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Ullr, the god, stands on a frozen lake near a forest and a building by Friedrich Wilhelm Heine from 1882

In Norse mythology, Ýdalir ("yew-dales"[1]) is a place where the god Ullr lives. This information comes from the Poetic Edda, a collection of old Norse stories and poems written down in the 13th century. Scholars have different ideas about what Ýdalir might mean in the mythology.

Attestations[change | change source]

Ýdalir is mentioned only in stanza 5 of the poem Grímnismál, found in the Poetic Edda. In this stanza, Odin (disguised as Grímnir) informs young Agnar that Ullr has a home in Ýdalir. Here's a translation of the stanza (Ýdalir is translated as Ydalir):

Ydalir it is called, where Ullr
has himself a dwelling made.
Alfheim the gods Frey gave
in days of yore for a tooth-gift.[2]

Theories[change | change source]

Talking about Ýdalir, Henry Adams Bellows says that "the wood of the yew-tree was used for bows in the North just as it was long afterwards for England".[3] Rudolf Simek also says that "this connexion of the god with the yew-tree, of whose wood bows were made, has led to Ullr being seen as a bow-god".[4] Andy Orchard suggests that Ýdalir is a fitting home for the archer-god, Ull.[1] Hilda Ellis Davidson mentions that while Valhalla is well-known in Norse mythology for its association with warfare and death, the significance of other halls like Ýdalir and the goddess Freyja's afterlife realm, Fólkvangr, has been largely forgotten.[5]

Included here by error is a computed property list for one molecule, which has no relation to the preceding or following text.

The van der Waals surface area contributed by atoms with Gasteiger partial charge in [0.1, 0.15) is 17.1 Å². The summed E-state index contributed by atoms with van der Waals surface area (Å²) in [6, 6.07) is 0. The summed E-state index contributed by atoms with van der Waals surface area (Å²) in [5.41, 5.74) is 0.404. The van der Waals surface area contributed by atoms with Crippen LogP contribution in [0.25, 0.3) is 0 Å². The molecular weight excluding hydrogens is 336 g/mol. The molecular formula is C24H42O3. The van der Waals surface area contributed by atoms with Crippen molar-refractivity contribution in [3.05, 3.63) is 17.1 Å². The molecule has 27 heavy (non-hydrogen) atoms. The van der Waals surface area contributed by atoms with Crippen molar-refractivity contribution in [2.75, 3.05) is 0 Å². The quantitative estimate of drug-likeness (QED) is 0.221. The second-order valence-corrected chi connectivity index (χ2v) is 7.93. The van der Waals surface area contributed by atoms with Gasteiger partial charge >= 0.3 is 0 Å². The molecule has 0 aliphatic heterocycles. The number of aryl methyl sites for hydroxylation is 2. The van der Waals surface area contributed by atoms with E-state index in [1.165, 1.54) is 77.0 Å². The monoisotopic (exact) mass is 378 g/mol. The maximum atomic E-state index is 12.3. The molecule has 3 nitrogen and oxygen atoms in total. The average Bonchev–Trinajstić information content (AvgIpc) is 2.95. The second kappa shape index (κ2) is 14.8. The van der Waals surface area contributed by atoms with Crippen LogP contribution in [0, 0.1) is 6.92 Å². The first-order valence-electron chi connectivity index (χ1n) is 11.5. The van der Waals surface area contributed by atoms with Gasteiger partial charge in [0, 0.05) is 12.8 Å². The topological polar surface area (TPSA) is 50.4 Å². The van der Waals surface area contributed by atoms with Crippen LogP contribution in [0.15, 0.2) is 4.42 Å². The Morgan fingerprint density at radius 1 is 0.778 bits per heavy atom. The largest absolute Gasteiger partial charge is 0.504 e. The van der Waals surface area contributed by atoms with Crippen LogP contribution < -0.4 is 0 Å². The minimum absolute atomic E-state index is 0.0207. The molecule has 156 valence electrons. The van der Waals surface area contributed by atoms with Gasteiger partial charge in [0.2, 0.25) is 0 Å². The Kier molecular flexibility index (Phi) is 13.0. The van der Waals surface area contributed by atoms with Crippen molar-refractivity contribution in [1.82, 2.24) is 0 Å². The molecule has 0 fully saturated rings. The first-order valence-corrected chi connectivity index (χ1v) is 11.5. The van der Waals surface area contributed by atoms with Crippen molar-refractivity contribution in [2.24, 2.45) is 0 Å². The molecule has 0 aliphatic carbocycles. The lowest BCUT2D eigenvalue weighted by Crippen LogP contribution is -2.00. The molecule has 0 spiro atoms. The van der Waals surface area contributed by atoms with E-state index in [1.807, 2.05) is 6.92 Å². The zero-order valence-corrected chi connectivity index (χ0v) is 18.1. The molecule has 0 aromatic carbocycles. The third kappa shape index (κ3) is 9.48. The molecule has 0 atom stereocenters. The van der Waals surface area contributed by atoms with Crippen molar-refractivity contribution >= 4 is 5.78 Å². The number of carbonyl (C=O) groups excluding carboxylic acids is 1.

Udale in Cromarty, Scotland, was first recorded in 1578, which is believed to have its roots in the Old Norse word "y-dalr". Robert Bevan-Jones suggests a connection between the veneration of Ullr and Ýdalir among the Norse settlers in Scotland, possibly influencing the naming of the location as "ydalr".[6]

Notes[change | change source]

  1. 1.0 1.1 Orchard (1997:185).
  2. Thorpe (1907:21).
  3. Bellows (2004:88).
  4. Simek (2007:375).
  5. Davidson (1993:67).
  6. Bevan-Jones (2002:134).

References[change | change source]

  • Bellows, Henry Adams (Trans.) (2004). The Poetic Edda: The Mythological Poems. Courier Dover Publicans. ISBN 0-486-43710-8
  • Bevan-Jones, Robert (2002). The Ancient Yew: A History of Taxus baccata. Windgather Press. ISBN 0-9538630-4-2
  • Davidson, Hilda Roderick Ellis (1993). The Lost Beliefs of Northern Europe (illustrated edition). Routledge. ISBN 0-415-04937-7
  • Thorpe, Benjamin (Trans.) (1907). The Elder Edda of Saemund Sigfusson. Norrœna Society.
  • Orchard, Andy (1997). Dictionary of Norse Myth and Legend. Cassell. ISBN 0-304-34520-2
  • Simek, Rudolf (2007) translated by Angela Hall. Dictionary of Northern Mythology. D.S. Brewer. ISBN 0-85991-513-1